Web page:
A Hero's Life is one of the major works of the symphonic repertoire, and a highlight of any orchestra's season. It's on the program of the Harrisburg Symphony's Masterworks Concert this Saturday at 8pm and Sunday at 3pm, with Stuart Malina conducting - along with George Enescu's 1st Romanian Rhapsody and the 3rd Piano Concerto of Sergei Prokofiev with Kathryn Westerlund, the most recent winner of the Rising Star Concerto Competition.

You can hear a complete performance of Strauss' epic tone poem in this post, read a little about how the music is "put together" - and find out what was going on in the composer's life when he wrote it. You can read about Prokofiev's piano concerto, here.
Richard Strauss on a sled
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This weekend should see better weather than last month's Masterworks Concert did – it will now be officially Spring and the temperatures will be considerably warmer: no chance of snow or ice (though I am still tempted to knock on plastic-laminated artificial wood substitute as I say that...).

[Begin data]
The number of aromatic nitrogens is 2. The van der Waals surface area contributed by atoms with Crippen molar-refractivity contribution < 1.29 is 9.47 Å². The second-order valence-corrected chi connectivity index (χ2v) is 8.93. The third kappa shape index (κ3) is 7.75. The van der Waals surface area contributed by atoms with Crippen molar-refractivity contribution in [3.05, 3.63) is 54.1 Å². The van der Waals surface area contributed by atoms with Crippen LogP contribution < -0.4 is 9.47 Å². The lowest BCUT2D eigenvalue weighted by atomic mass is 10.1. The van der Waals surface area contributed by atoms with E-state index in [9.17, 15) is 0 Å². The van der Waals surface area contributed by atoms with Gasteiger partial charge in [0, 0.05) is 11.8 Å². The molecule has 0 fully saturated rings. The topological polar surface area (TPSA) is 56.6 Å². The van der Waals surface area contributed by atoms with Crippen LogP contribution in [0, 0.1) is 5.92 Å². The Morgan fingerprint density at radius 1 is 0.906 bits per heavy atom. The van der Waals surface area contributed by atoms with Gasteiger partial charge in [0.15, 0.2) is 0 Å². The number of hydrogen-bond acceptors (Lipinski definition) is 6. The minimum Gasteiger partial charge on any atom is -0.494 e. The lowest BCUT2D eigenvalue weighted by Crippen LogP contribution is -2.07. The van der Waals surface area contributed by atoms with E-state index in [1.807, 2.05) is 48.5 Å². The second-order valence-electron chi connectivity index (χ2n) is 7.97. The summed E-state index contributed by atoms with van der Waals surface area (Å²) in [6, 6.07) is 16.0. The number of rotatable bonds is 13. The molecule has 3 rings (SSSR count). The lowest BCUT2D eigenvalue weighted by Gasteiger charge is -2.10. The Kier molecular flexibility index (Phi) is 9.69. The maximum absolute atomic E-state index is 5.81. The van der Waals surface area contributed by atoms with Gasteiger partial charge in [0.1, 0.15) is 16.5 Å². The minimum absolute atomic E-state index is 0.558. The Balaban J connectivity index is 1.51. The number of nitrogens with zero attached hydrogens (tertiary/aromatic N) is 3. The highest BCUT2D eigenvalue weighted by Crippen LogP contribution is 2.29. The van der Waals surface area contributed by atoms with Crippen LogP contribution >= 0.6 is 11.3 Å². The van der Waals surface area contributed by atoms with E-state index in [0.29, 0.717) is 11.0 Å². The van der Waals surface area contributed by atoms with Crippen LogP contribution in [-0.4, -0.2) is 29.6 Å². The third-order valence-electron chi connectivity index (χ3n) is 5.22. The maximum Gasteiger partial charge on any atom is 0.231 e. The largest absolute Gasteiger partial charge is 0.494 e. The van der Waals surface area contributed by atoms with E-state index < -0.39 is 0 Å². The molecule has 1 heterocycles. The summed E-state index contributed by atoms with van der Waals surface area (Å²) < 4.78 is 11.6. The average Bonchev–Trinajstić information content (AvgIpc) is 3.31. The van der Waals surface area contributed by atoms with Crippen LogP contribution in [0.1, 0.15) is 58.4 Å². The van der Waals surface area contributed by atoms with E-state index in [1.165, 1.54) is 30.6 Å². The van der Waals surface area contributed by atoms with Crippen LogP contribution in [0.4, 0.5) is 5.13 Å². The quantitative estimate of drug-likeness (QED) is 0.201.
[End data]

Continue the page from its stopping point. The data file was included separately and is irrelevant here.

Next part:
And this concert is entitled “A Hero's Life” because the major work on the program – if not of the season – is a tone poem by Richard Strauss called “A Hero's Life” or, in German, Ein Heldenleben.

Thinking back to Beethoven's Eroica Symphony which opened the season, the first thing that might come to a music-lover's mind who is not already familiar with Strauss' monumental work might be “who is the hero?”

(If the first question to come to your mind is “what is a tone poem,” let me say it's an orchestral work inspired by some non-musical source like a poem, a novel, a painting, or even nature. It's usually in one movement, “tells a story” (sort of) and might contain several different sections of contrasting moods to give you the impression of its story or characters. But of course, it can also be much more than that, so let's leave it there, for now...)

Strauss in 1890
When Strauss, a busy conductor as well as composer, started thinking about this piece, he was deep into work on another tone poem, Don Quixote (you can read more about that piece which the HSO performed in 2012, in an earlier blog-post, here), and thought a more serious hero than Cervantes' knight might work as a good, musical contrast. Originally he was going to call it Held und Weld or “Hero and World” but by the time he started in on it in the summer of 1898, it had become “A Hero's Life”- Ein Heldenleben.